This week's LFE Friday was translated with permission from the Erlang Thursday series by Steven Proctor. This week's translator: Robert Virding.

A bonus LFE Friday for everyone.

Giving the Dallas/Fort Worth Erlang User group presentation last week, there were a couple of people new to Erlang make it to our meeting, and the question was raised:

Do lists have any smarts around knowing their length, or does it have to run through all the items to calculate the length?

I was 99% sure that Erlang has to run through the list every time, since it uses linked lists style data structures for it's list, but wasn't sure if there might be something smart in the implementation that I wasn't aware of to speed up that functionality.

In putting together the regularly scheduled LFE Friday post for today, I realized I should have busted out timer:tc to demonstrate the behavior of erlang:length/1 by showing how long it takes to get the length of different lists.

So in honor of that question, and as a reminder to review it at the next user group meeting, I am documenting the behavior here. And remember, that the first item in the result tuple is the time in microseconds the operation took.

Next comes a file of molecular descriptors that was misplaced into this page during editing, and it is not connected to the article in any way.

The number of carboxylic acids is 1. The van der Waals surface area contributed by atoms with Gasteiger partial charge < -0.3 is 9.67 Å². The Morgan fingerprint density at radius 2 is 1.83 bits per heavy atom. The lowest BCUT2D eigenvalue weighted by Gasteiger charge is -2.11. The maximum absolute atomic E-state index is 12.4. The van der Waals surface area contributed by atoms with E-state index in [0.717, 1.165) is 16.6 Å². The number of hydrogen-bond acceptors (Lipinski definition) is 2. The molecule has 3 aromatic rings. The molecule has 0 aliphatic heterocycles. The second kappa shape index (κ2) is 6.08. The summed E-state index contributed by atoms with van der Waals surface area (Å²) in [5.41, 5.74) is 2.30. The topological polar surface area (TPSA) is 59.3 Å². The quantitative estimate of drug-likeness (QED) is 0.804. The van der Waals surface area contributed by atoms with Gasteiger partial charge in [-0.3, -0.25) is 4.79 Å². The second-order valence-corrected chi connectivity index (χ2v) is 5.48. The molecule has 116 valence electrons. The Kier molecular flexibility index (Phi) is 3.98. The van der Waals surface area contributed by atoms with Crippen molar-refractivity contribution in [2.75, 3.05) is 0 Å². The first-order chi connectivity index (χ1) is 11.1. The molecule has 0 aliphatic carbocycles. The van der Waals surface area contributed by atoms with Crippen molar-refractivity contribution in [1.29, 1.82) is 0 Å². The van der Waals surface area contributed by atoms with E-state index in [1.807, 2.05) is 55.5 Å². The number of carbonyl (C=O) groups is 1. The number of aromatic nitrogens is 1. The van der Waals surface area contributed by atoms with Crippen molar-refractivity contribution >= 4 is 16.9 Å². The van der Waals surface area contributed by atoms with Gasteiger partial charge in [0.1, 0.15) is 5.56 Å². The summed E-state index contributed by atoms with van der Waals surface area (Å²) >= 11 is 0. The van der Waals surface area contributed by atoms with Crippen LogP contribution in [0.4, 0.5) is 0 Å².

> (timer:tc 'erlang 'length (list (lists:seq 1 10)))
#(1 10)
> (timer:tc 'erlang 'length (list (lists:seq 1 1000)))
#(4 1000)
> (timer:tc 'erlang 'length (list (lists:seq 1 10000)))
#(47 10000)
> (timer:tc 'erlang 'length (list (lists:seq 1 100000)))
#(309 100000)
> (timer:tc 'erlang 'length (list (lists:seq 1 1000000)))
#(2750 1000000)
> (timer:tc 'erlang 'length (list (lists:seq 1 10000000)))
#(28235 10000000)
> (timer:tc 'erlang 'length (list (lists:seq 1 100000000)))
#(287389 100000000)

After about 1000 items in a linked list, we start growing linearly in the time it takes to count the items, so if it is not doing an actual traversal of all the items, it has the same scale of doing so as far as the order of operations (Big-O) goes.

I can confirm that lists don't have any smarts about their length and that erlang:length/1 actually does traverse the whole list. Trying to be smart about the length would slow down adding new elements to the front of the list, and there are no requirements or checks that the tail of a list is a list. It can be anything:

> (cons 'a '(b c))
(a b c)
> (cons 'a 'b)
(a . b)




12 July 2015